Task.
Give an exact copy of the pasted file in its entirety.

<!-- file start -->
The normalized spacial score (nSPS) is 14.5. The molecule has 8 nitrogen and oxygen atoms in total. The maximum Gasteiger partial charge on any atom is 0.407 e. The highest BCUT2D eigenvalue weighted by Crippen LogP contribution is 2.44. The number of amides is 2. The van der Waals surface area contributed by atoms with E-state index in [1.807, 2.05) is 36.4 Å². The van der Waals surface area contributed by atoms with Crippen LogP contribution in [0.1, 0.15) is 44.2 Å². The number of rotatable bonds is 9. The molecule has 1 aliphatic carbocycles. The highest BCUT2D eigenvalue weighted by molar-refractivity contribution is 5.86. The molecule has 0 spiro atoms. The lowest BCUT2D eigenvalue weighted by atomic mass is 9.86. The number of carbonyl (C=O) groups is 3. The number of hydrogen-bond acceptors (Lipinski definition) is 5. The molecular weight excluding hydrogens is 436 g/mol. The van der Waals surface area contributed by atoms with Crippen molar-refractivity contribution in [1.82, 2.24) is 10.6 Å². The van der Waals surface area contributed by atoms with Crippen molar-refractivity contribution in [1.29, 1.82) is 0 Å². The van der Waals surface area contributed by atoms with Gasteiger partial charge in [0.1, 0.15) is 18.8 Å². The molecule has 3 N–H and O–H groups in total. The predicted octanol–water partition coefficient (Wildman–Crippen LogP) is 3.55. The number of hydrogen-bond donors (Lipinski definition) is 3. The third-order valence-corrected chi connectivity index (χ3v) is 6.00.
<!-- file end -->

The normalized spacial score (nSPS) is 14.5. The molecule has 8 nitrogen and oxygen atoms in total. The maximum Gasteiger partial charge on any atom is 0.407 e. The highest BCUT2D eigenvalue weighted by Crippen LogP contribution is 2.44. The number of amides is 2. The van der Waals surface area contributed by atoms with E-state index in [1.807, 2.05) is 36.4 Å². The van der Waals surface area contributed by atoms with Crippen LogP contribution in [0.1, 0.15) is 44.2 Å². The number of rotatable bonds is 9. The molecule has 1 aliphatic carbocycles. The highest BCUT2D eigenvalue weighted by molar-refractivity contribution is 5.86. The molecule has 0 spiro atoms. The lowest BCUT2D eigenvalue weighted by atomic mass is 9.86. The number of carbonyl (C=O) groups is 3. The number of hydrogen-bond acceptors (Lipinski definition) is 5. The molecular weight excluding hydrogens is 436 g/mol. The van der Waals surface area contributed by atoms with Crippen molar-refractivity contribution in [1.82, 2.24) is 10.6 Å². The van der Waals surface area contributed by atoms with Crippen molar-refractivity contribution in [1.29, 1.82) is 0 Å². The van der Waals surface area contributed by atoms with Gasteiger partial charge in [0.1, 0.15) is 18.8 Å². The molecule has 3 N–H and O–H groups in total. The predicted octanol–water partition coefficient (Wildman–Crippen LogP) is 3.55. The number of hydrogen-bond donors (Lipinski definition) is 3. The third-order valence-corrected chi connectivity index (χ3v) is 6.00.